👎🏻 H.R. 2813 AKA the “Asylum Seeker Work Authorization Act of 2019” 👎🏻 I stand strongly opposed H.R. 2813 AKA the “Asylum Seeker Work Authorization Act of 2019” which would shorten the waiting period for asylum seekers waiting for their applications to be processed to receive work authorization. Under this bill, they could apply for work authorization immediately after applying for asylum, and the authorization would be granted 30 days after their asylum application is filed. It would initially be granted for a one year period, after which it could be renewed for additional one year periods as long as the applicant’s claim is still being adjudicated. Argument Against: The 180 day wait time for asylum seekers’ work authorizations is already too short, serving as a major draw for asylum seekers to come to the U.S. versus other countries. Shortening the wait time further is the exact opposite of what the U.S. should do; and in fact, the Trump administration is already seeking to extend the wait time for asylum seekers’ work authorizations to 365 days. SneakyPete..... 👎🏻👎🏻HR.2813 👎🏻👎🏻. 6.21.19.....
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B.R.'s Opinion
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06/22/2019
While I can understand the argument for expediting the work process, there is a risk to not following the process. There is a reason for the process and as long as their application is still being adjudicated, their request for asylum has not been approved yet. The count is still 1....2....3, not 2...3...1.
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bill Progress


  • Not enacted
    The President has not signed this bill
  • The senate has not voted
  • The house has not voted
      house Committees
      Committee on the Judiciary
      Immigration and Citizenship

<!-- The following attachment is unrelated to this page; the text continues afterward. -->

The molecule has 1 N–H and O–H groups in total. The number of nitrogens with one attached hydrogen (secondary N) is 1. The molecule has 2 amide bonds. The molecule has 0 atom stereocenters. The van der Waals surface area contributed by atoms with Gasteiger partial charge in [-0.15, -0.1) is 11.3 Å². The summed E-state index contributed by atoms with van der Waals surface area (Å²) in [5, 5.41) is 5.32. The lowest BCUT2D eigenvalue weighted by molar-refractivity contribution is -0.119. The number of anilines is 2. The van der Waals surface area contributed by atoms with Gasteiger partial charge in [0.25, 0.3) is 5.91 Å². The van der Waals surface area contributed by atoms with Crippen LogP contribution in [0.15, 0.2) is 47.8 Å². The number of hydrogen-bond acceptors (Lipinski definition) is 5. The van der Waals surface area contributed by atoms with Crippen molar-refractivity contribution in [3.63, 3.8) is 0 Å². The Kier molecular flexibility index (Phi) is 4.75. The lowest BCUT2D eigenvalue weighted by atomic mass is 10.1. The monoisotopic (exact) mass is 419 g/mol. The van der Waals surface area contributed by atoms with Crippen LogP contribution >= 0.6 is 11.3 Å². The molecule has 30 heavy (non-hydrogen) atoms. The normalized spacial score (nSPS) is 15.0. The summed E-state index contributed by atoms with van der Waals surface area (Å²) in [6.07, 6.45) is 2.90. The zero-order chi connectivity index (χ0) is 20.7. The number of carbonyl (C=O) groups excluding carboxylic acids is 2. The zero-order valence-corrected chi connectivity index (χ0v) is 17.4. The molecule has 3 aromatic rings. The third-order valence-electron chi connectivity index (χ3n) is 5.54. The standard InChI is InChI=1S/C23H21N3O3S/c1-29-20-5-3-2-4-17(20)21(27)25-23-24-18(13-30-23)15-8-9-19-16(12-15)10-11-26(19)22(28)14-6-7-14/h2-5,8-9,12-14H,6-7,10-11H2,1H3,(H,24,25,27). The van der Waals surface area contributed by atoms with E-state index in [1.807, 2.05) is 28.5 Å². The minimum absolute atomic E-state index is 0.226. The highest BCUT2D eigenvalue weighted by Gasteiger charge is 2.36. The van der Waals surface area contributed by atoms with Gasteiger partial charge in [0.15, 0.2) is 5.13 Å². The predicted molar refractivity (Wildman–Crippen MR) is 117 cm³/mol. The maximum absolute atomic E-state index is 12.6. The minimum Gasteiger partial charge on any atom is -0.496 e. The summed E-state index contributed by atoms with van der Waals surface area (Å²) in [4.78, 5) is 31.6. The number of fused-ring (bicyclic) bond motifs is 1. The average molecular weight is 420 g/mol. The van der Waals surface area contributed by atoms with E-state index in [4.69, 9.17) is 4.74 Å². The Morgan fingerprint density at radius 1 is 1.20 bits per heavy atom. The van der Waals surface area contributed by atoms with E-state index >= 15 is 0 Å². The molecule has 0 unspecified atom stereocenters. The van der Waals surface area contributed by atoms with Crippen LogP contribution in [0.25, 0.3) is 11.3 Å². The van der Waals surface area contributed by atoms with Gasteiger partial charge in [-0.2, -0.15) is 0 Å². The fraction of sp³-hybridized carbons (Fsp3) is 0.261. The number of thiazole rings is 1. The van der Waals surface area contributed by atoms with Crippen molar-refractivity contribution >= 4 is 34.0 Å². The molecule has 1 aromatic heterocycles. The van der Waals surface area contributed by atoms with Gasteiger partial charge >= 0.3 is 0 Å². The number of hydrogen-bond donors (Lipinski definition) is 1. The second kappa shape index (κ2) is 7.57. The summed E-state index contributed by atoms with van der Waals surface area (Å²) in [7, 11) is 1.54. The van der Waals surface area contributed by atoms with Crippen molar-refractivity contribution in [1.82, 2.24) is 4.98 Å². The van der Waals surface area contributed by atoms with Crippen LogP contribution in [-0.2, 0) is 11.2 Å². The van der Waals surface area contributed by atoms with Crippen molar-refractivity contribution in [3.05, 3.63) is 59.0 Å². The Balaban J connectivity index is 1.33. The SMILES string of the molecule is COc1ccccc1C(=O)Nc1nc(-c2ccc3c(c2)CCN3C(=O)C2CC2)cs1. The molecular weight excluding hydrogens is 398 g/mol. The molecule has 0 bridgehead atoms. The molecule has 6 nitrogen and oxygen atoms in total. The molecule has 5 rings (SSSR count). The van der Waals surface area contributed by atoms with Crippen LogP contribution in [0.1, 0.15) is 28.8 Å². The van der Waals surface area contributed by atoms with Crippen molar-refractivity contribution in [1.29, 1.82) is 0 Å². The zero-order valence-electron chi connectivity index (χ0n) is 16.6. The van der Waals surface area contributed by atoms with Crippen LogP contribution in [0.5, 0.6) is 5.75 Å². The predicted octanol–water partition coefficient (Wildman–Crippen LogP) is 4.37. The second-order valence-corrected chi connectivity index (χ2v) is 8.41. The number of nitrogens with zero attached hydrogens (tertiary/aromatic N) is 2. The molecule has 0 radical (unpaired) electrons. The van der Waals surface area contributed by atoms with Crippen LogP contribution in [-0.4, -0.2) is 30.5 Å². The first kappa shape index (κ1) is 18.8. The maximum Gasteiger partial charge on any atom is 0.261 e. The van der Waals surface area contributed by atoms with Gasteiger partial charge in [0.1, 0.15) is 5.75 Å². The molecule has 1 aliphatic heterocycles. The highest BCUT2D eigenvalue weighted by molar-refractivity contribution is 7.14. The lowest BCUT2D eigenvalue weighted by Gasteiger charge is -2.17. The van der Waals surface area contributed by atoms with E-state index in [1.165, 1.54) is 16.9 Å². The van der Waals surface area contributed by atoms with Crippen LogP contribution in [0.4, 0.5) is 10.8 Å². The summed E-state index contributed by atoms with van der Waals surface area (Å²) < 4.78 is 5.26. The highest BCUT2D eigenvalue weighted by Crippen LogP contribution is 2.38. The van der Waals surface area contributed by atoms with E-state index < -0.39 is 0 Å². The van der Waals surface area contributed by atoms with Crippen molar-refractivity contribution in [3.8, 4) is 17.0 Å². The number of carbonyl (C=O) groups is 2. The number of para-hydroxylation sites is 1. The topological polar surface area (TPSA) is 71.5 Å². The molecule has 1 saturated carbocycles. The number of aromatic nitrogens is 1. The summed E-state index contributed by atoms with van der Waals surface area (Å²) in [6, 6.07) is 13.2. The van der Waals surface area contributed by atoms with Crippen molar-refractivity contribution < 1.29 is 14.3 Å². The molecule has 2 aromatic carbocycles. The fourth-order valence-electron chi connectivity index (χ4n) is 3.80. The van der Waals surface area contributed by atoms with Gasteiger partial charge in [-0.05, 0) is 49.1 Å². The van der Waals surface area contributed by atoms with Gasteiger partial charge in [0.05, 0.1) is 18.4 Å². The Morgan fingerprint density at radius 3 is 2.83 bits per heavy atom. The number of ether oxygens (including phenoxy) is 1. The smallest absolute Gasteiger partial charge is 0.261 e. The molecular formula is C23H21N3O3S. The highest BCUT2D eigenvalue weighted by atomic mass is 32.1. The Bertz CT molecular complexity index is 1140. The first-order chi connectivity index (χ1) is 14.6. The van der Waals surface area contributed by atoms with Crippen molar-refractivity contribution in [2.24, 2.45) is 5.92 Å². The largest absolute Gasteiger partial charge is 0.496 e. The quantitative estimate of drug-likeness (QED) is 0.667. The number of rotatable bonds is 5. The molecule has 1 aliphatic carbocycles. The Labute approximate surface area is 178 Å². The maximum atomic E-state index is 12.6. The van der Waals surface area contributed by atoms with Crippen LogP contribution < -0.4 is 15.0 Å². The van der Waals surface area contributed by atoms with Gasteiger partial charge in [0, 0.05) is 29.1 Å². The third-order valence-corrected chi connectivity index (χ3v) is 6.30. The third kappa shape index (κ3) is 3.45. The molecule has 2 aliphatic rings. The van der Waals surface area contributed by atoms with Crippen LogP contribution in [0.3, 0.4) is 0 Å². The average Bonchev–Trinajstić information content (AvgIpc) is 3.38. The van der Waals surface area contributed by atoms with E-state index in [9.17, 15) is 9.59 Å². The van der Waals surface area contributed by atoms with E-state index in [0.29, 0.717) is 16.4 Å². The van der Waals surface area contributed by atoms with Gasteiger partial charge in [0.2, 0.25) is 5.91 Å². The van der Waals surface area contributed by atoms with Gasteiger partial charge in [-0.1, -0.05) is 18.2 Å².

IntroducedMay 16th, 2019

What is House Bill H.R. 2813?

This bill — the Asylum Seeker Work Authorization Act of 2019 — would shorten the waiting period for asylum seekers waiting for their applications to be processed to receive work authorization. Under this bill, they could apply for work authorization immediately after applying for asylum, and the authorization would be granted 30 days after their asylum application is filed. It would initially be granted for a one year period, after which it could be renewed for additional one year periods as long as the applicant’s claim is still being adjudicated.

Currently, asylum seekers must wait 180 days to receive work authorization. This bill would make no other changes to the asylum process.

Impact

Prospective employers of asylum seekers; asylum seekers; and work authorization for asylum seekers.

Cost of House Bill H.R. 2813

A CBO cost estimate is unavailable.

More Information

In-DepthRep. Chellie Pingree (D-ME) introduced this bill to permit asylum seekers to receive work authorization while their application is being processed. In a meeting with a coalition of Maine mayors in Portland, Maine in which she announced her plans to introduced this legislation, Rep. Pingree said: